School Punishment, Special Education, and Childhood Behavior Problems

Project: Research project

Project Details


There is growing public and scholarly attention given to changes in school discipline and special education policies in the United States. Some researchers suggest that school discipline policies have become increasingly severe, resulting in a growing number of students receiving school suspensions at all grade levels. At the same time, as schools expand special education plans to provide services for children with medically recognized behavior disorders, a growing number of children are receiving diagnoses and treatment for conditions such as ADHD. School disciplinary and special education practices are intended to allow adults to recognize and respond to perceived child misbehavior. As such, experiences with school punishment, special education, and diagnoses or treatment for behavior disorders should be appropriate and improve future behavior. However, there is growing concern that school discipline and special education practices and interventions intended to improve the learning environment for all youth are instead applied unevenly across children from different racial and ethnic backgrounds. NonHispanic White children are more likely to attend schools with robust special education programs and lower rates of school punishment than racial and ethnic minority children. Consequently, racial and ethnic minority children have higher rates of suspension and are less likely to receive quality special education or medical treatment than White children. As evidence continues to demonstrate the harmful effects of early school punishment on academics and behavior, there is a growing push for schools to adopt approaches to perceived misbehavior that consider underlying behavior problems and disorders. Understanding how school discipline, special education, and diagnoses/treatment for behavior problems affect all children, including marginalized and at-risk youth, will help to craft policies that best serve children with behavior problems in the United States.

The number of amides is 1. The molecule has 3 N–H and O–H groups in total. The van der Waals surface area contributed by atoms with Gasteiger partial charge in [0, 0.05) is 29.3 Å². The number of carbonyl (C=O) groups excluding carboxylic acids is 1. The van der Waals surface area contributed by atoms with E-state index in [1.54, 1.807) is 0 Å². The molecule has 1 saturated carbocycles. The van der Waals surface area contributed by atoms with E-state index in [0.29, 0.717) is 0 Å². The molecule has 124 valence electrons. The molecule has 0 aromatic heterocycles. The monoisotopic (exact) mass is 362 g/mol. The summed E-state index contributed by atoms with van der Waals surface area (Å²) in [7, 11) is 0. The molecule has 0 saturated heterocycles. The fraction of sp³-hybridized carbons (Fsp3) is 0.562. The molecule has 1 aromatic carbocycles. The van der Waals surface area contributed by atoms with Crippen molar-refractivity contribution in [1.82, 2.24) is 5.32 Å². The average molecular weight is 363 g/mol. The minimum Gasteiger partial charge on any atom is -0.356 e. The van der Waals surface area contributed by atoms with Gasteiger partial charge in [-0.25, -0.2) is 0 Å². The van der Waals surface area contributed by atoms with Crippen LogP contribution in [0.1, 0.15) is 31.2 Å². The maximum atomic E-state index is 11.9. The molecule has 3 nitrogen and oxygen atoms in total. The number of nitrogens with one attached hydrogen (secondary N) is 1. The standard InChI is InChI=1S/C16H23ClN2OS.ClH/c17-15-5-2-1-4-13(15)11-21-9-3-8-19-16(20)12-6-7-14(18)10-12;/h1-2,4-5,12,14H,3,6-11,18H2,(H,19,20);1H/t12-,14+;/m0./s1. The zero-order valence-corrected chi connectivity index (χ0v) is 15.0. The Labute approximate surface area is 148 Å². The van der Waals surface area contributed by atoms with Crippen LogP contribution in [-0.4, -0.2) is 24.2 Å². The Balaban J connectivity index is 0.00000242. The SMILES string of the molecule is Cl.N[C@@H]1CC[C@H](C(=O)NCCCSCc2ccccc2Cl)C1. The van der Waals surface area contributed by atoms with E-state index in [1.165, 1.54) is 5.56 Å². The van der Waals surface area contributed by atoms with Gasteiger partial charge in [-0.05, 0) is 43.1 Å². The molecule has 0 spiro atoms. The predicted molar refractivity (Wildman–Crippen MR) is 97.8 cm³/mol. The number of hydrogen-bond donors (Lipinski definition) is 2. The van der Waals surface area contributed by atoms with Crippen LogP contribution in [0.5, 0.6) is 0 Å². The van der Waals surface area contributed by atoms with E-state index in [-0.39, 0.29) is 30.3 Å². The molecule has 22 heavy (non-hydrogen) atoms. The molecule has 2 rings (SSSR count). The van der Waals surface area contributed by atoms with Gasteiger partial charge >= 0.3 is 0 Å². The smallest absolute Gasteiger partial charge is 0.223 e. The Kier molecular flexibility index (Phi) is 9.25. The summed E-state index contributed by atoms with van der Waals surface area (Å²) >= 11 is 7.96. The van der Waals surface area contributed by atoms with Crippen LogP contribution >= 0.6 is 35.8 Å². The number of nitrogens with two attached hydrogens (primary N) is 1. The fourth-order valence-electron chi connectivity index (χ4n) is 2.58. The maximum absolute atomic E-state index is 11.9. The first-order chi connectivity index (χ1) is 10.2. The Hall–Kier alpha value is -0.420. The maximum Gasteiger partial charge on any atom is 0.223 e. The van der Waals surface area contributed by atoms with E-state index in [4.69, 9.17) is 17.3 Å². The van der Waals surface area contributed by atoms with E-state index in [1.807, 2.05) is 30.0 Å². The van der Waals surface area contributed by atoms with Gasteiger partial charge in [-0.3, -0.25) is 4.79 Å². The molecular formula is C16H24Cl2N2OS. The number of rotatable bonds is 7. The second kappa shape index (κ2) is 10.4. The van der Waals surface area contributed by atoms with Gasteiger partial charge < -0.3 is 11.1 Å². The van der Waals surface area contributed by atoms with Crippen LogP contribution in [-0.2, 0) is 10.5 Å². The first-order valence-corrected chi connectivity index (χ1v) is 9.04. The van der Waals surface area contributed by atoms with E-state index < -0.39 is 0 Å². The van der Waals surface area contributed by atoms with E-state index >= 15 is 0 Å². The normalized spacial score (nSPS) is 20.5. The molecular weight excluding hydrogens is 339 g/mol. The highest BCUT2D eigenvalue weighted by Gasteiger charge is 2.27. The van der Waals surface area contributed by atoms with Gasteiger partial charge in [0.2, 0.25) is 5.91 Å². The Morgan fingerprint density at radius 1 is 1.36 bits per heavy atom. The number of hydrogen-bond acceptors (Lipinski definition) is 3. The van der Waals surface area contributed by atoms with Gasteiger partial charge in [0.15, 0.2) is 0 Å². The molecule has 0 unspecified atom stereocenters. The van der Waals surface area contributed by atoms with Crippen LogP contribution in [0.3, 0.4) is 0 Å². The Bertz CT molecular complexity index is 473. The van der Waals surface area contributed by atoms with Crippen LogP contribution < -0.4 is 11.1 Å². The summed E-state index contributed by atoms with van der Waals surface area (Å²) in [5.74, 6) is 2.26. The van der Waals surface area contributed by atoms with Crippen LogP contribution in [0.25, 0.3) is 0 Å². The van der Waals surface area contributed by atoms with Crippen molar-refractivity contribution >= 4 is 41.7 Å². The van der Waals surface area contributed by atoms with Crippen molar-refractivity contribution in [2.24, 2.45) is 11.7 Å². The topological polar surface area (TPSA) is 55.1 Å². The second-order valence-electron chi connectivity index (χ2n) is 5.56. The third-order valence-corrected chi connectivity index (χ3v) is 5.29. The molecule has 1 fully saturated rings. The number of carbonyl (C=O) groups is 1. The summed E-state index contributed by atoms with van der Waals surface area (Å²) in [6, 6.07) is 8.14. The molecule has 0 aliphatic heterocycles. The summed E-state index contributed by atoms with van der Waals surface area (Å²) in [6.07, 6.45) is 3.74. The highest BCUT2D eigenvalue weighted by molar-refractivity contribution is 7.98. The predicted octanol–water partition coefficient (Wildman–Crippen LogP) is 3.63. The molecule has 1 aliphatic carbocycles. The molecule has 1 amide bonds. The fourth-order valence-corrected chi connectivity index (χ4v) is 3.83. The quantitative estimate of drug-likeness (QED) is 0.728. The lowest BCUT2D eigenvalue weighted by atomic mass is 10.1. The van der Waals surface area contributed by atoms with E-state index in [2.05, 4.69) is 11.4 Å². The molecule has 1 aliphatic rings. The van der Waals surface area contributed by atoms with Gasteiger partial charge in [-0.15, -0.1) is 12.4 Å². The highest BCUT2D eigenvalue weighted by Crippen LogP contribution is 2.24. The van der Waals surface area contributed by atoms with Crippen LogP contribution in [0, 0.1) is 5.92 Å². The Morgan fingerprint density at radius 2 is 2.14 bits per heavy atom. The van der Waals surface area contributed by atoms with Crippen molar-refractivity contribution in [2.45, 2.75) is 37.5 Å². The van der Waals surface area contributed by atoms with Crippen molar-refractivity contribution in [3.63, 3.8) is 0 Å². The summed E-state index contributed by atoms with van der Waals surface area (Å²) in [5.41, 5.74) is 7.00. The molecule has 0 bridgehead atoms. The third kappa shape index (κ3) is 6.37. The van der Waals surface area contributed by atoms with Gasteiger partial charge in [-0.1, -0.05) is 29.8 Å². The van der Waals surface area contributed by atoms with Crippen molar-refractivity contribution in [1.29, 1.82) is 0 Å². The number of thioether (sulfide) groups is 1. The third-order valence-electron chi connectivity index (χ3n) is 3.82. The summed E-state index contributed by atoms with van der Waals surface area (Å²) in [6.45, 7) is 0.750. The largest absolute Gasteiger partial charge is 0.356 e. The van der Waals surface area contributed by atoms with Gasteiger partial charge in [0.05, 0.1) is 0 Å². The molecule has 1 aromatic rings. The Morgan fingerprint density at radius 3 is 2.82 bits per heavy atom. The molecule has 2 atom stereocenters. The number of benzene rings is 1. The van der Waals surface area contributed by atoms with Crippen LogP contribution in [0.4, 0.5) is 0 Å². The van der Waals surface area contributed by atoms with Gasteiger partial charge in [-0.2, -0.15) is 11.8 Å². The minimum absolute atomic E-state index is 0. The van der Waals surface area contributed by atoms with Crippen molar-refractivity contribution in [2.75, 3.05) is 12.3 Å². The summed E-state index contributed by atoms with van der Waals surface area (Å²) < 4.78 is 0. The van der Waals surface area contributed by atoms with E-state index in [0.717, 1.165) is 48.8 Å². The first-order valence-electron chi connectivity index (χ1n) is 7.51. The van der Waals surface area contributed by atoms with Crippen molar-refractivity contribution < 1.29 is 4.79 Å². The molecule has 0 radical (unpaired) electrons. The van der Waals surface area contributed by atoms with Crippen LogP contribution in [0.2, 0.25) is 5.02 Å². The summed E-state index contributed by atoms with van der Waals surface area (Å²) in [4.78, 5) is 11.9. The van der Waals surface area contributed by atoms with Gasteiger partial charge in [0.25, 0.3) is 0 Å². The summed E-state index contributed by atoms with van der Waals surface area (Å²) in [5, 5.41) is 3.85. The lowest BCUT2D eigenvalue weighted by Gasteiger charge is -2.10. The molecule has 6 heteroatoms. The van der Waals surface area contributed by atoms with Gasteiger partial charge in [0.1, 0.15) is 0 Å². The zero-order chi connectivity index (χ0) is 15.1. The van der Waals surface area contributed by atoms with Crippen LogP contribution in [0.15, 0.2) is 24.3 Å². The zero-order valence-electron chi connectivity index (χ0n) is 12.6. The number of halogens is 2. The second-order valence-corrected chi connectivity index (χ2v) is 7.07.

There is disagreement regarding whether school discipline and special education improve or disrupt educational progress. Additionally, few studies consider school punishment and special education or therapy/medication as opposing or collaborative approaches to child social control. This project combines data from a sample of at-risk households in large U.S. cities (Fragile Families Child Wellbeing Study) and district- and school-level data on disciplinary and special education practices (e.g. Civil Rights Data Collection). The project uses two broad statistical approaches to answer multiple questions. First, standard linear and non-linear regression models and matching models (e.g. propensity score weighting) will be used to estimate how school discipline and special education policies and practices affect (1) adult perceptions of child behavior; and (2) child experiences of school suspension and/ diagnoses/treatment. This will be achieved by comparing children attending schools with different suspension and special education enrollment rates. Second, mediation and moderation models, including interaction terms, will be used to examine whether caregiver and/or teacher perceptions of child behavior explain the relationships between school discipline and special education practices, childhood social control experiences, and future behavior problems and academic achievement. The project will address issues of selection in mediation and moderation models by using matching techniques, fixed-effects estimation, and placebo regression.

This award reflects NSF's statutory mission and has been deemed worthy of support through evaluation using the Foundation's intellectual merit and broader impacts review criteria.

Effective start/end date8/15/187/31/22


  • National Science Foundation: $257,777.00


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